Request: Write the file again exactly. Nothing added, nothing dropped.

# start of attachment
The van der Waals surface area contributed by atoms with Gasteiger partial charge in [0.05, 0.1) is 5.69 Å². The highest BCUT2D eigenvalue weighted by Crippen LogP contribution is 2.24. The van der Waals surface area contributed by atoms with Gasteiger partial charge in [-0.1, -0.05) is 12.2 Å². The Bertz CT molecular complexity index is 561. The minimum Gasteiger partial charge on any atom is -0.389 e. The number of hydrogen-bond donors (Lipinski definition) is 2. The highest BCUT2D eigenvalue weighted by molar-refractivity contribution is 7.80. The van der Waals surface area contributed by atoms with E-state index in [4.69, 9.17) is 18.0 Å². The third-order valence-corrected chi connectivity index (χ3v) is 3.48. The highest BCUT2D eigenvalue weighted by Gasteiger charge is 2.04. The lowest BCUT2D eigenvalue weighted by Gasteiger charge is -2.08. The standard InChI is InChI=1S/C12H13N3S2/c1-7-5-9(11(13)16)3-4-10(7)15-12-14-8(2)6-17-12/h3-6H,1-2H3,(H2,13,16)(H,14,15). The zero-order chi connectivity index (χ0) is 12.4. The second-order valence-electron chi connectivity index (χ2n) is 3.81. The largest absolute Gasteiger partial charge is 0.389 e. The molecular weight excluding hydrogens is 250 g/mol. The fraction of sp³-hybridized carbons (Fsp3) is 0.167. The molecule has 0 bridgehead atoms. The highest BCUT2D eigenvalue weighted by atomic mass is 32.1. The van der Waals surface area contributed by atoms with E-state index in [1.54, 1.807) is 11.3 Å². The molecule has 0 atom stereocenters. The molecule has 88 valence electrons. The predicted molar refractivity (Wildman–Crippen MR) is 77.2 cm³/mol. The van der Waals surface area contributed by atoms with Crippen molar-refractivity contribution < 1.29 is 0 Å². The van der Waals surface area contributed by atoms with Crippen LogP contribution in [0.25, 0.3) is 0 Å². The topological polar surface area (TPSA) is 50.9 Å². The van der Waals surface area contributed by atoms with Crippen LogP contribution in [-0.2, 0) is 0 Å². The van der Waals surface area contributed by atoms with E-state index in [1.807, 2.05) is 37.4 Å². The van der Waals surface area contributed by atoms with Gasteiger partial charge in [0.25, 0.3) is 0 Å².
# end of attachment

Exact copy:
The van der Waals surface area contributed by atoms with Gasteiger partial charge in [0.05, 0.1) is 5.69 Å². The highest BCUT2D eigenvalue weighted by Crippen LogP contribution is 2.24. The van der Waals surface area contributed by atoms with Gasteiger partial charge in [-0.1, -0.05) is 12.2 Å². The Bertz CT molecular complexity index is 561. The minimum Gasteiger partial charge on any atom is -0.389 e. The number of hydrogen-bond donors (Lipinski definition) is 2. The highest BCUT2D eigenvalue weighted by molar-refractivity contribution is 7.80. The van der Waals surface area contributed by atoms with E-state index in [4.69, 9.17) is 18.0 Å². The third-order valence-corrected chi connectivity index (χ3v) is 3.48. The highest BCUT2D eigenvalue weighted by Gasteiger charge is 2.04. The lowest BCUT2D eigenvalue weighted by Gasteiger charge is -2.08. The standard InChI is InChI=1S/C12H13N3S2/c1-7-5-9(11(13)16)3-4-10(7)15-12-14-8(2)6-17-12/h3-6H,1-2H3,(H2,13,16)(H,14,15). The zero-order chi connectivity index (χ0) is 12.4. The second-order valence-electron chi connectivity index (χ2n) is 3.81. The largest absolute Gasteiger partial charge is 0.389 e. The molecular weight excluding hydrogens is 250 g/mol. The fraction of sp³-hybridized carbons (Fsp3) is 0.167. The molecule has 0 bridgehead atoms. The highest BCUT2D eigenvalue weighted by atomic mass is 32.1. The van der Waals surface area contributed by atoms with E-state index in [1.54, 1.807) is 11.3 Å². The molecule has 0 atom stereocenters. The molecule has 88 valence electrons. The predicted molar refractivity (Wildman–Crippen MR) is 77.2 cm³/mol. The van der Waals surface area contributed by atoms with Crippen molar-refractivity contribution < 1.29 is 0 Å². The van der Waals surface area contributed by atoms with Crippen LogP contribution in [0.25, 0.3) is 0 Å². The topological polar surface area (TPSA) is 50.9 Å². The van der Waals surface area contributed by atoms with Crippen LogP contribution in [-0.2, 0) is 0 Å². The van der Waals surface area contributed by atoms with E-state index in [1.807, 2.05) is 37.4 Å². The van der Waals surface area contributed by atoms with Gasteiger partial charge in [0.25, 0.3) is 0 Å².